Barbara Fairchild Biography
Last updated: 09/19/2013 09:53:22 AM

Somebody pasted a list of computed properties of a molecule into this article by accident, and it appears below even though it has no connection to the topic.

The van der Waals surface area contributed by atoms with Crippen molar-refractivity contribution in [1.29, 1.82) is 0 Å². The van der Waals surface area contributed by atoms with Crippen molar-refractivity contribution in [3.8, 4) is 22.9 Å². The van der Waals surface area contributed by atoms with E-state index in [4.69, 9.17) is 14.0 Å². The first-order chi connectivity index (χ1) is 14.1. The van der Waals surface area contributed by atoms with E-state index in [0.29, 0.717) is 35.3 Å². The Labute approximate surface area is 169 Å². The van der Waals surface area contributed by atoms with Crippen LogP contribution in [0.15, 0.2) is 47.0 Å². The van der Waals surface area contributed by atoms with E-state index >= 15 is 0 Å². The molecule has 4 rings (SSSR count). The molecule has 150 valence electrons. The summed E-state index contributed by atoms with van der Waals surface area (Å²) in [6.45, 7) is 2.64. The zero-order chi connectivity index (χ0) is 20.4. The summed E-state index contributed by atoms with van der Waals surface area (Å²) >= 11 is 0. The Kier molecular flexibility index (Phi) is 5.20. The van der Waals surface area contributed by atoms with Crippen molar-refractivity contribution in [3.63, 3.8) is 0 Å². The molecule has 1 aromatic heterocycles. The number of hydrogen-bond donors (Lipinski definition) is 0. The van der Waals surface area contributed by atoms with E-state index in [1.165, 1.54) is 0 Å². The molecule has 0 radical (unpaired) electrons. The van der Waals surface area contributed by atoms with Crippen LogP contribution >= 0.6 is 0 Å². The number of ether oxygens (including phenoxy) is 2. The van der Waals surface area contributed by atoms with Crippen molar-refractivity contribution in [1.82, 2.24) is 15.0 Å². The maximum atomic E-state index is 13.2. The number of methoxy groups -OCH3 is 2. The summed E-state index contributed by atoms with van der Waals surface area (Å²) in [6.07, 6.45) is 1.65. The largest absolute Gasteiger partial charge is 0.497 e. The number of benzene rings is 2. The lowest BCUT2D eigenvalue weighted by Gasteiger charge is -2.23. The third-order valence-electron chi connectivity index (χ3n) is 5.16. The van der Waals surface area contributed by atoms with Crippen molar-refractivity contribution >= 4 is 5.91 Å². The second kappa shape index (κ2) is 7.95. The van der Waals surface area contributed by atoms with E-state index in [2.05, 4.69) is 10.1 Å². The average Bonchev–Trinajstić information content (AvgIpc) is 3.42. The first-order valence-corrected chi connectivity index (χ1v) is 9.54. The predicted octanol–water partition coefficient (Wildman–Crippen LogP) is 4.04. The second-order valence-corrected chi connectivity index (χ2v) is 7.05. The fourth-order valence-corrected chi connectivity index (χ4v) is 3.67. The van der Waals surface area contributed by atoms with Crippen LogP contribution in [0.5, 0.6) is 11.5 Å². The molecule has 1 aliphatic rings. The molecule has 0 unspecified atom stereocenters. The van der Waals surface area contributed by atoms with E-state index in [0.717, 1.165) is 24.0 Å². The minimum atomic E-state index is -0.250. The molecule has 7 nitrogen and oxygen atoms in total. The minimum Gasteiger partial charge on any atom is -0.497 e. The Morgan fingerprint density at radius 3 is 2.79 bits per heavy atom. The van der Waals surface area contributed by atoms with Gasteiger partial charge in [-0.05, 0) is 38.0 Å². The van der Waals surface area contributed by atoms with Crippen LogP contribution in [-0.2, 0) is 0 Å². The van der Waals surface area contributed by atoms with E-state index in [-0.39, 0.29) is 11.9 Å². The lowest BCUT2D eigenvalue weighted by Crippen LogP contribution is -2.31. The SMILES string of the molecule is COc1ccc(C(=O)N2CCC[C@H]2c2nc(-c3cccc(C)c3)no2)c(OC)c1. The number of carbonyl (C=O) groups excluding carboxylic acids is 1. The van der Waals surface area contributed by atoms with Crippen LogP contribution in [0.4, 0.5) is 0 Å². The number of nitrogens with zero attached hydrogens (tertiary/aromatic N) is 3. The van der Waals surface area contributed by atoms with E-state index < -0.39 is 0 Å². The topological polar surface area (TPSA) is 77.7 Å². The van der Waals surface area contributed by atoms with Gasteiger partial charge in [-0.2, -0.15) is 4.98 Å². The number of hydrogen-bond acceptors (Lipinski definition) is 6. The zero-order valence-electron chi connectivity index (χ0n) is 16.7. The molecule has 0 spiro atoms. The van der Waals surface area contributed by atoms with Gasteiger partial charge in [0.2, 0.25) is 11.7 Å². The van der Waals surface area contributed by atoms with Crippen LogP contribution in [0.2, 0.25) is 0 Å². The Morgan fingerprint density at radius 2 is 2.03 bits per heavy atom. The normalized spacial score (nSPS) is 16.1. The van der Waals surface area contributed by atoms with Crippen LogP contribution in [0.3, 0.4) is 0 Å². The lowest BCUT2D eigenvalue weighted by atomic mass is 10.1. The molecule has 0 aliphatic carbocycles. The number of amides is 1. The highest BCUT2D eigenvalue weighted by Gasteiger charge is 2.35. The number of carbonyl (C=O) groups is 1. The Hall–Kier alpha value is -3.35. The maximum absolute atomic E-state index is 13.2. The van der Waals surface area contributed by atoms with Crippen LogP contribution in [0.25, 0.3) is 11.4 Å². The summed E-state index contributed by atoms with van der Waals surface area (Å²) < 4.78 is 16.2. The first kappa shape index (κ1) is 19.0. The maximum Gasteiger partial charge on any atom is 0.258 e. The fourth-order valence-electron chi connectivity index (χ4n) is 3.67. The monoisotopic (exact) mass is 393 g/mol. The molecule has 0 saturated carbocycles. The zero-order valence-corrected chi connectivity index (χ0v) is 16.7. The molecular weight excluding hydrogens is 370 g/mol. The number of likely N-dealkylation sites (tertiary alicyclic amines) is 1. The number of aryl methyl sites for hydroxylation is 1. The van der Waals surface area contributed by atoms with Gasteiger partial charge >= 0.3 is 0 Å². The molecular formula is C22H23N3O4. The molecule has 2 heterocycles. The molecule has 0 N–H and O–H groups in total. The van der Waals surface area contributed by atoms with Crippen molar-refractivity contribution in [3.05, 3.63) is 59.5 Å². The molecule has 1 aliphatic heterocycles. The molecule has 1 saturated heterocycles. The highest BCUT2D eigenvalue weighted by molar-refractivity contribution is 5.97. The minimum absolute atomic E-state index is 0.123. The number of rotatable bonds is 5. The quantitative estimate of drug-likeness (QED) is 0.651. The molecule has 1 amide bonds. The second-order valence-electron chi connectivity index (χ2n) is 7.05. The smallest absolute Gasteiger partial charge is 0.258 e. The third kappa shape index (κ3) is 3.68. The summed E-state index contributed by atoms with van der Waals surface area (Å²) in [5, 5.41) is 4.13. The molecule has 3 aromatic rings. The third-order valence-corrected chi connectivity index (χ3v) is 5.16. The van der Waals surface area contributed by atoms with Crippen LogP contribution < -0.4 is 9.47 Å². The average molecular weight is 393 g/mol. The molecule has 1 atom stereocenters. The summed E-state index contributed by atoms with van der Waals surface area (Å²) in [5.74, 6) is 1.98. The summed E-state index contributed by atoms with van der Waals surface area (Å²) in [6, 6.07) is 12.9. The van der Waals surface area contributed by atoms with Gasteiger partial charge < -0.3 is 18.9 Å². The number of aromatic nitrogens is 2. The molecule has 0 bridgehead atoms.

Country and gospel singer/songwriter Barbara Fairchild recorded her first single when she was just 15 years old. She secured a songwriting contract with MCA right out high school, but continued to perform. She soon had a recording contract with Columbia Nashville and delivered the single "Love Is a Gentle Thing" in 1969. She issued seven albums on Columbia during the 1970s, and scored charting singles like the 1970 Top 30 hit "A Girl Who'll Satisfy Her Man," 1972's Top 40 cut "Color My World," and "Teddy Bear Song" from that same year. The latter song slotted at number one for two weeks and even crossed over to the pop charts. It garnered Fairchild a Grammy nomination, and would go on to become her signature tune. She continued to enjoy chart success through the latter part of the '70s, hitting the Top 15 with "Cheatin' Is." In 1982, Fairchild married evangelical singer/songwriter Milton Carroll in San Antonio, TX. Later, a brief attempt at a Nashville comeback failed. In 1989, Fairchild joined the gospel group Heirloom, which released a few albums in the early '90s. 1991 saw the release of Fairchild's first solo gospel album, The Light. It produced the hits "Turn Right and Then Go Straight" and "Mary Washed His Feet." By this point, her first marriage had failed. Fairchild did a few shows in the country/gospel entertainment haven of Branson, MO. The performances were well-received, and Fairchild moved to the city, landing a permanent gig with the Mel Tillis show. She remarried and began singing and performing with new husband Roy Morris. The duo released inspirational albums together, including 2001's For God & Country (which featured the song "Burning Bush [God Used a Burning Bush Before]") and 2002's Wings of a Dove. Fairchild and Morris had their own Branson production during the Christmas months, and continued to tour the U.S.